Divorce 101, Part 7: Marital Assets and Equitable Distribution

Divorce 101, Part 7: Marital Assets and Equitable Distribution

What qualifies as a marital asset?

Under the New York Domestic Relations Law, the court’s first step in dividing the assets is considering whether the property is marital or separate. With certain exceptions, marital assets are the property and cash that you and your spouse obtained during the marriage, including items obtained prior to the execution of a separation agreement. These assets may include real estate, personal property (such as motor vehicles, artwork, or furniture), cash, and securities and bank  or retirement accounts. 

Marital property does not include cash or property that the couple has specifically excluded in a prenuptial agreement, property owned before the marriage, inheritances, or third party gifts or property obtained in exchange for separate property (including real estate). Courts consider such assets “separate property.” However, prospective clients should be aware that if separate property assets are commingled with marital property, those assets may be subject to equitable distribution.  If there is a dispute as to whether the property is marital or separate, the spouse claiming that it is separate will have to prove the separate nature of the property or it will be presumed marital by the courts.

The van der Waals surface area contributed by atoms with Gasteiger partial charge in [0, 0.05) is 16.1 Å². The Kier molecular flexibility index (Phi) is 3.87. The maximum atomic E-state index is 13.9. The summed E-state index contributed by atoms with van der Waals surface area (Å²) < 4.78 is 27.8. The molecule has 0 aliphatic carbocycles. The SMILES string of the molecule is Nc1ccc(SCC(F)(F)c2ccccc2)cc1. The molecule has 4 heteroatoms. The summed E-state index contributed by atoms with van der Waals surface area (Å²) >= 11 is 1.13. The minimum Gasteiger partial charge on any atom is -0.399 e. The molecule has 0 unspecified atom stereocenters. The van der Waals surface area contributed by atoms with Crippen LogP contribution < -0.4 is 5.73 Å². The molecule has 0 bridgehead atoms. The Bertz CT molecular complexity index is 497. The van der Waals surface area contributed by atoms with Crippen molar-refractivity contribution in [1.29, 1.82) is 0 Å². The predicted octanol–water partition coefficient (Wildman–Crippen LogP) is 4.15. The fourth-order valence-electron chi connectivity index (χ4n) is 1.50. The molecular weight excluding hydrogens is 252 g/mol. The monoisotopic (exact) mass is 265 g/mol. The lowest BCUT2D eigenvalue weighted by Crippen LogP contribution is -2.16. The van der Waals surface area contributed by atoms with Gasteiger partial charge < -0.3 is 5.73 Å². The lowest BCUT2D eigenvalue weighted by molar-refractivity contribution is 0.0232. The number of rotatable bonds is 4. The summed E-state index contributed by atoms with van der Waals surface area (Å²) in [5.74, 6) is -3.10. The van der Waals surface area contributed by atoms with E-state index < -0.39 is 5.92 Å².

The law requires each spouse to provide a value of the marital property before the Court can distribute it between the spouses. 

What is equitable distribution? 

Next, the Court will determine how to fairly divide the marital assets. In so doing, it will evaluate numerous complex factors, including, but not limited to: 

  • the duration of the marriage
  • the number of minor children involved
  • the income and source of income of each spouse at the time of the marriage
  • the income and source of income of each spouse after the divorce
  • the employability and vocational skills of each spouse
  • the future earning potential of each spouse
  • each spouse’s ability to acquire assets 
  • the health and age of the spouses
  • the conduct of the spouses during the marriage
  • the value of the estate and any liabilities
  • the loss of potential inheritance or pension rights, or health insurance

The Court may also take into account any other factor it deems relevant to an equitable division, such as whether certain types of property can be divided (e.g., a family home that children still live in). In such cases, the court may make a “distributive award,” which is a monetary payment made from one spouse to the other to compensate for the property that will not be split.